For several weeks, I ran a Goodreads book giveaway. I offered five copies of three different books (Billy Graham, Jumpstart Your Publishing Dreams and Book Proposals That Sell). When I set up the giveaway, I could select if the possible winners were just in the United States or widely available in the world. Hundreds of people attempted to win these books through Goodreads. The giveaway ended at the end of July and Goodreads selected the winners. Yesterday I spent several hours autographing and preparing the fifteen books to ship to the winners. Today I will go to the Post Office and mail those books (some in the U.S. and some overseas). I have several hopes and reasons that I did this Goodreads Giveaway. First that the winners will read the book and write an honest review and hopefully tell others about the book. Second the people who did not win the book will buy the book or track it down in their local library. The exposure is good for every book and every author.
As an author, I am continuing to write. I'm currently working on a study guide for individuals or small groups for my Billy Graham biography. Also I am planning the details for a new marketing campaign for Billy Graham which in a few months you will read about here on The Writing Life and other places.
Every day I'm working with different authors through my acquisitions editor work at Morgan James Publishing. This link is a new brochure about Morgan James so be sure and check it out. This year we have had three books on the USA Today bestseller list—and I assure you that achievement did not happen without active, personal effort from each of those authors. One of those three books is Shareology (currently at the top of the business bestsellers in the Denver Post. What active steps are you taking today to expand your visibility in the marketplace and tell people about your writing?
Labels: authors, Billy Graham, book, Field of Dreams, Goodreads, Hugh Howey, Jumpstart Your Publishing Dreams, marketing, Morgan James Publishing, Publishers Weekly, publishing, writers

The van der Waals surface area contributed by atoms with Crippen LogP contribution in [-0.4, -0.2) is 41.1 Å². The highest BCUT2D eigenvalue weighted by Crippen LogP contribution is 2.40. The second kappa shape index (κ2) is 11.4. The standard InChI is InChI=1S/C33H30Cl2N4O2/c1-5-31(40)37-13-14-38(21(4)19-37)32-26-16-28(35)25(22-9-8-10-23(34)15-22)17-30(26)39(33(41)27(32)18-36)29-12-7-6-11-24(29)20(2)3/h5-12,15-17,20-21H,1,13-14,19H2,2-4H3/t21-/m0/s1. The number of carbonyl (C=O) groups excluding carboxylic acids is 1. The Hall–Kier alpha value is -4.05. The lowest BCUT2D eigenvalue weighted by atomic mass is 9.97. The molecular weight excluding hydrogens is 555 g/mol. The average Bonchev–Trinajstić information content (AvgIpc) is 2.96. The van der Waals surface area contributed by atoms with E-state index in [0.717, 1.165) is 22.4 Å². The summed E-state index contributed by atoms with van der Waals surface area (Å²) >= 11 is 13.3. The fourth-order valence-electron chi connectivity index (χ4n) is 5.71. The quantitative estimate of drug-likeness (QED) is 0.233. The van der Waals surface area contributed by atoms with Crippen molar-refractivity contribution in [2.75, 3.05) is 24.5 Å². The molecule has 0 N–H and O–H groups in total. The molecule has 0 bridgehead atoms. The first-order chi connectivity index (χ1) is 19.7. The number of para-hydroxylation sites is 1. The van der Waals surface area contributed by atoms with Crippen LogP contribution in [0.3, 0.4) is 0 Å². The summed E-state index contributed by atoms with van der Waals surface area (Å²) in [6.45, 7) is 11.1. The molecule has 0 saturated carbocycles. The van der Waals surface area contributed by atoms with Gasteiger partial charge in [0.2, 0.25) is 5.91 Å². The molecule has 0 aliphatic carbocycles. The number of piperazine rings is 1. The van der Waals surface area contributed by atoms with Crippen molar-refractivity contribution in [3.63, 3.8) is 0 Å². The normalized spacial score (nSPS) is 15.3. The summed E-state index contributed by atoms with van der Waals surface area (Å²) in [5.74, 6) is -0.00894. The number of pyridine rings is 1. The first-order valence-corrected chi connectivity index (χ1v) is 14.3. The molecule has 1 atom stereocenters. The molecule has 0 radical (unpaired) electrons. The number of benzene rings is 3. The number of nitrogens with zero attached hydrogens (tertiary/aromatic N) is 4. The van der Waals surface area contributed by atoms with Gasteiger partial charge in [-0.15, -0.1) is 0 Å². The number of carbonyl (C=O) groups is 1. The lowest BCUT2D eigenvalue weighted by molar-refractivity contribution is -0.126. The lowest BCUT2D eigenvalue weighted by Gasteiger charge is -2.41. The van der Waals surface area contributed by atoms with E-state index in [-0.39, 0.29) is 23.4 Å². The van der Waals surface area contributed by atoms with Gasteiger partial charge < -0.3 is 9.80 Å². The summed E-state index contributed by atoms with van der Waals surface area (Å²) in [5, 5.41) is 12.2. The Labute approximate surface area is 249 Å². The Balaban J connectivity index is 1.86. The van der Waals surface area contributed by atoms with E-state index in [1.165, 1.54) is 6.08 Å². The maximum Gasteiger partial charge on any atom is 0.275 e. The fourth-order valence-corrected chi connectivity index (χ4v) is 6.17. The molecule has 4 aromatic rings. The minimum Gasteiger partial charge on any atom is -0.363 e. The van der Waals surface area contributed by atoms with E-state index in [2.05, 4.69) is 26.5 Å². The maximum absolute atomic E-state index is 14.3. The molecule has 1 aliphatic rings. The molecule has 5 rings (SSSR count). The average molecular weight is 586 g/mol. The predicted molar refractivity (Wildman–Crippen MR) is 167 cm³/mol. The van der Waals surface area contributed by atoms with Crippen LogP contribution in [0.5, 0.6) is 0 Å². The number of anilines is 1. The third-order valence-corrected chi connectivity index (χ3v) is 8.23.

You quote Hugh Howey as stating, “Successful authors work their butts off either way (traditional or self-published). There is no such thing as a lazy successful author."
That is not true. I am a lazy successful author. I even wrote a book called "The Lazy Person's Guide to Success"
that sold over 100,000 copies worldwide.
The key is working smart and not hard. This year I will work less than half an hour a day and earn an income of $250,000 to $300,000 Canadian from my books.
Hard work is vastly overrated. There are tens of thousands of writers who will work eight or ten or twelve hours a day
and will not even come close to having the success that I have had.
These words of inspiration (which I read over 30 years ago) have been key to my success:
"It's better to do a sub-par job on the right project than an excellent job on the wrong project."
— Robert J. Ringer
Fact is, the work ethic (when translated to mean working long and hard hours) as the means to success is a terrible mistake. Sure, a bit of work is required — but make sure that it is work that brings great results.
With great respect,
Ernie J. Zelinski
The Prosperity Guy
"Helping Adventurous Souls Live Prosperous and Free"
Author of the Bestseller "How to Retire Happy, Wild, and Free"
(Over 260,000 copies sold and published in 9 languages)
and the International Bestseller "The Joy of Not Working"
(Over 280,000 copies sold and published in 17 languages)
Yes we all need to make good choices and I appreciate that perspective. Thank you.